Tech

Erik Gibbs

Smart-card based wallets for a smarter, more secure wallet

Dr. Craig Wright, in his latest Medium post, has broken down the ever-evolving world of cryptocurrency wallets. There have been an endless supply of variations introduced over the past couple of years, each offering their own special tricks or characteristics, but they all have one common thread that ties them together – security. In the post, Wright talks about smart-card based wallets and how these could – and should- be the future of portable wallets. 

Wright points out that a smart-card application tied to a wallet can offer better security for crypto assets while also allowing for private system authentication. The chief scientist for nChain explains, “We (nChain) have been awarded or granted a patent on the use of ECDSA [elliptic curve digital signature algorithm] as a means to securely share and create keys. The mechanism can be used to create a system that allows uses to authenticate to computers or to create a wallet-key store that can work with a smart card and a mobile phone to allow a single-use Bitcoin key that always updates the address.”

ECDSA is a type of algorithm used by cryptocurrencies that helps to ensure funds are only spent by their rightful owners. 

Using a biometric smart card, the ECDSA key could maintain the base part of the transaction private and the associated address would be confirmable through a Public Key Infrastructure (PKI). The wallet address – not the public key – would be recorded by a Certification Authority, which could also provide oversight to ensure adherence to anti-money laundering and Know Your Customer regulations.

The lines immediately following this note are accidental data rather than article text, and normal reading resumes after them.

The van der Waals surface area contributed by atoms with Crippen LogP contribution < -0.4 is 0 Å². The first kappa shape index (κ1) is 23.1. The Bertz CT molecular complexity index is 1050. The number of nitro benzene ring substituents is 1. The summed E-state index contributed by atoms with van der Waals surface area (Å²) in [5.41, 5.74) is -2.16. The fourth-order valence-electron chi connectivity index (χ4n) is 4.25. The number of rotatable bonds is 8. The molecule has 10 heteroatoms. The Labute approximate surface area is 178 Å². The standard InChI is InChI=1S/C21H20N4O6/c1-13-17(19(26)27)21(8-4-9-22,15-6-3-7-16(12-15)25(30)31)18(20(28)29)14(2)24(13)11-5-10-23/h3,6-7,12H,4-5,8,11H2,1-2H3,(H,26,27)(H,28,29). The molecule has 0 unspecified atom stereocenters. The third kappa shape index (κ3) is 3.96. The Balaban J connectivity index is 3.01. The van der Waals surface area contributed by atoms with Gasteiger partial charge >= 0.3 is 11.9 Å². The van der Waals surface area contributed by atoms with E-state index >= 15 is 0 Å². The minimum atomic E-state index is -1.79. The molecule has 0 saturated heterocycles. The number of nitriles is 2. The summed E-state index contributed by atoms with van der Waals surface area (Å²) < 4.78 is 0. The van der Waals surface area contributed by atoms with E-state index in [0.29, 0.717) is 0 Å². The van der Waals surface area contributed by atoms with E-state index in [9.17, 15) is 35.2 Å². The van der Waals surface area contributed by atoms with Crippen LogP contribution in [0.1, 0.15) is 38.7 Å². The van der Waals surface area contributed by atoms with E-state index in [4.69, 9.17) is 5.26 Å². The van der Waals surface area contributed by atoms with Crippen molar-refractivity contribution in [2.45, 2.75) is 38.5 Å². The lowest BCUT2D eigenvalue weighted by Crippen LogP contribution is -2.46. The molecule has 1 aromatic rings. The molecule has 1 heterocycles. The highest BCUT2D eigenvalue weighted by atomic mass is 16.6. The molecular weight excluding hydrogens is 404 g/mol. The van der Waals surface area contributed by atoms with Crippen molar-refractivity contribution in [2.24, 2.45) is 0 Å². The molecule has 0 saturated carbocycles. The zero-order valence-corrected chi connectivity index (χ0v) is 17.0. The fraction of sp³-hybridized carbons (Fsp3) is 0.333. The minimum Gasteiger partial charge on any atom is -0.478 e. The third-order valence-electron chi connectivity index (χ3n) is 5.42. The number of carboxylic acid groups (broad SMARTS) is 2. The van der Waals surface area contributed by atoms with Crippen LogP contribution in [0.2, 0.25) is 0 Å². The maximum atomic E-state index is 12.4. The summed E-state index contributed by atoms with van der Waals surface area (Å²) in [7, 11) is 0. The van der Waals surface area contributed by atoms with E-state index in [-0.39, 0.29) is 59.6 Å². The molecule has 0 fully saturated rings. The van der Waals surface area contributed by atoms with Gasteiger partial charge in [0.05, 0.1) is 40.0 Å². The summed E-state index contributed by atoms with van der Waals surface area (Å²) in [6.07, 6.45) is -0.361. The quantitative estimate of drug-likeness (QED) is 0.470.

Wright also explains, “The app on the phone sends the coin secret (wallet value) to the smart card with the transaction hash. To do so, the app constructs the hash of the transaction (the phone has the ‘smarts’ that allow the transaction to be constructed) and secret (wallet value) to the smart card.”

The system provides a great deal more crypto security than what is currently available on personal devices. PINs and passphrases are not that difficult to break, given the right amount of time and tools, and even USB devices that store the cryptographic keys can be compromised. All of these methods employ a static security measure; however, the new smart card-based security described by Wright is constantly changing, allowing the device to calculate the secret each time a transaction is begun. 

Crypto wallets need to evolve. The concept described by Wright, and offered by nChain, could easily be the next step in helping hundreds of thousands of crypto fans protect their assets. 

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